the Little Red Reviewer

Posts Tagged ‘steampunk

In the Company of Thieves, by Kage Baker

Published November 2013

where I got it: received review copy from the publisher

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I’ve been a devotee of Baker since reading her The Anvil of the World, a hilarious fantasy adventure novel. Then I read the first company novel, In The Garden of Iden, and I fell in love with her dry humor, her snarky immortals, and the innocence of a new hire who never asked for any of this. Kage Baker is one of those authors who should be on the shelf of any speculative fiction fan.  Once you read her, you’ll understand what all the fuss is about.

In the Company of Thieves is a collection of six Company stories, many which were previously published, including The Women of Nell Gwynne, Rude Mechanicals, and Mother Aegypt.  Kage Baker was very close with her sister Kathleen, and each story has a very short introduction by Kathleen, giving some background about when or why it was written, sometimes why Kage was drawn to that location or plotline. The Baker sisters grew up in California, so many of the stories take place in some of Kage’s favorite places in California. The final story in the volume, Hollywood Ikons, was finished by Kathleen after Kage’s death.

Not sure what Baker’s “The Company” is?  The best summary I can find for The Company is on the blurb for the book, so I shall borrow it:

“The Company, a powerful corporate entity in the twenty-fourth century, has discovered a nearly foolproof recipe for success: immortal employees and time travel. They specialize in retrieving extraordinary treasures out of the past, gathered by cybernetically enhanced workers who pass as ordinary people. or at least try to pass. . .

There is one rule at Dr. Zeus Incorporated that must not be broken: Recorded history cannot be changed. But avoiding the attention of mortals while stealing from them? It’s definitely not on the company manual”.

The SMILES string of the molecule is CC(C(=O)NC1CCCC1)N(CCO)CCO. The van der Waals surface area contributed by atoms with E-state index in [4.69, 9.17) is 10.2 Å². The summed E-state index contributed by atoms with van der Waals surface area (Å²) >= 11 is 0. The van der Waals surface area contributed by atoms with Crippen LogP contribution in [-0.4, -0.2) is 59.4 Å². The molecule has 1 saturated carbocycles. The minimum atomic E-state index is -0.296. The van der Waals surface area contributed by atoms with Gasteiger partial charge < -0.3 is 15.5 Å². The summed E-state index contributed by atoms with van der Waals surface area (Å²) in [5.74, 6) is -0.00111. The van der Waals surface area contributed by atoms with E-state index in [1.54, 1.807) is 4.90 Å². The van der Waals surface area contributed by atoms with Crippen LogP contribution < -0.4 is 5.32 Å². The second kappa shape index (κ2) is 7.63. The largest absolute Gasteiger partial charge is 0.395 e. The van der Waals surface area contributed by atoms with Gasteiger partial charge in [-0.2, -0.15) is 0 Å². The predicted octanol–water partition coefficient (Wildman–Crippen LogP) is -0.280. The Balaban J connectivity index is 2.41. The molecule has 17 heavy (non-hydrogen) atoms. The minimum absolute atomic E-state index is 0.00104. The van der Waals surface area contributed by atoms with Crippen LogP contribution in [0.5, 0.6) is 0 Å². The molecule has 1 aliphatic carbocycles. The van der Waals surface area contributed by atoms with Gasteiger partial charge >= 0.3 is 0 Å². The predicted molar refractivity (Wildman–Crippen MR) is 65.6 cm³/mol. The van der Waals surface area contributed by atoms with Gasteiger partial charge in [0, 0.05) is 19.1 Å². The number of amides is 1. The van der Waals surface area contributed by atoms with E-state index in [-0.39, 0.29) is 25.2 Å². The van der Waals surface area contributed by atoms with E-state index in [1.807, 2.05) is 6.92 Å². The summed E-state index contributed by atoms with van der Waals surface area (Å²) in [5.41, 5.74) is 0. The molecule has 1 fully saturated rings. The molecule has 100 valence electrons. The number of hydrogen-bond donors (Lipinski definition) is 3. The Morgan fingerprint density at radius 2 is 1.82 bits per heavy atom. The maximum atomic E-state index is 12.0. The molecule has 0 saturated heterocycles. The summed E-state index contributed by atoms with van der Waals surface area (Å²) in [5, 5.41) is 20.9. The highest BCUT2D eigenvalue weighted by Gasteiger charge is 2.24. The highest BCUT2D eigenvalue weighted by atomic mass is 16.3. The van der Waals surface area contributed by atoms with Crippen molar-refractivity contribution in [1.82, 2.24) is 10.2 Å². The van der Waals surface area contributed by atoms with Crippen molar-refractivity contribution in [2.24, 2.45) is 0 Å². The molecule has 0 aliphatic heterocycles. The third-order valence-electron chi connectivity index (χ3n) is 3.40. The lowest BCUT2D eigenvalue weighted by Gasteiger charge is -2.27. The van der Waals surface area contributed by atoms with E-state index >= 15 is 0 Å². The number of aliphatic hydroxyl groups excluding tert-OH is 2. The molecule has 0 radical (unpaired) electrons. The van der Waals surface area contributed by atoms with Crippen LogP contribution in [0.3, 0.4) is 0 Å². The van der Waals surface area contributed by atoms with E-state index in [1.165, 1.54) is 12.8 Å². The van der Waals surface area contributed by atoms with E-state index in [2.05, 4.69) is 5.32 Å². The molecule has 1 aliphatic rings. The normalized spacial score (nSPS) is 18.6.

Immortal cyborgs stealing stuff? Historical fiction? Madcap adventures and tricking dumb mortals?  Where do I sign up?

Rude Mechanicals – Anytime recurring Company characters Joseph and Lewis show up, you know trouble and hijinks are on the horizon. A Shakespearian comedy of errors, the story takes place in 1930’s Hollywood. Lewis is working as an assistant and translator for the famous German director Max Reinhardt, who is directing and producing an outdoor version of A Midsummer Night’s Dream. Joseph has been tasked with acquiring Reinhardt’s notes for The Company, so it’s a good thing Lewis is an expert forger. To complicate matters (and by complicate, I mean create hilarious situations for the reader to enjoy!), Reinhardt keeps digging up trees to make his set look better, and his earthworks are getting way to close to a particular buried treasure that needs to stay buried for a little while longer, as per Company request. Comedy of Errors ensues, with a secret diamond getting passed off as costume jewelry, getting actually stolen, and actually gotten back. Lewis makes the perfect “straight man”, a guy who just wants to do his job, not get fired, and get some damn sleep. Joseph on the other hand, thinks this is the most fun he’s had in centuries!

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Like this stuff?

  • Civil War era alternate history
  • zombies
  • giant lizards
  • pop culture references
  • huge explosions
  • airships
  • airships with zombies on them
  • carnies

what if all that awesome stuff was jammed into one book?  well good news, IT IS! And I reviewed it, just for you!  head over to SFSignal to read my review of Odd Men Out by Matt Betts.

odd men out

Ayelsford Skull Main 2_1.jpg.size-230The Aylesford Skull, by James P. Blaylock

published January 2013

where I got it: purchased new

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Langdon St. Ives had plans.  Those plans involved spending as much time as possible in the country, enjoying the company of his wife, and raising his children in peace. His most recent case ended badly, and St. Ives needs time to reassess, to recover, to figure out what went wrong.

So much for having plans.

In short order, a grave robberry is discovered near his country home, a woman is murdered, his wife is nearly poisoned, and his son Eddie is kidnapped. All these crimes were perpetrated by Dr. Narbondo, with whom St. Ives has had previous dealings. The Aylesford Skull is just the most recent in Blaylock’s Langdon St Ives adventures, but thanks to some concise yet very well presented character introductions, the readers knows everything they need to know to enjoy the story without having read previous tales involving Professor St. Ives.

Narbondo didn’t just dig up a random grave, he chose one involving a particularly horrid family secret, and took the skull of the child’s corpse.  Using tiny machinery and photos of the deceased, Narbondo makes creeptastic ghost trapping lamps out of the skulls he has stolen over the years.  It’s believed his final goal is to open a pathway between the world of the living and that of the dead.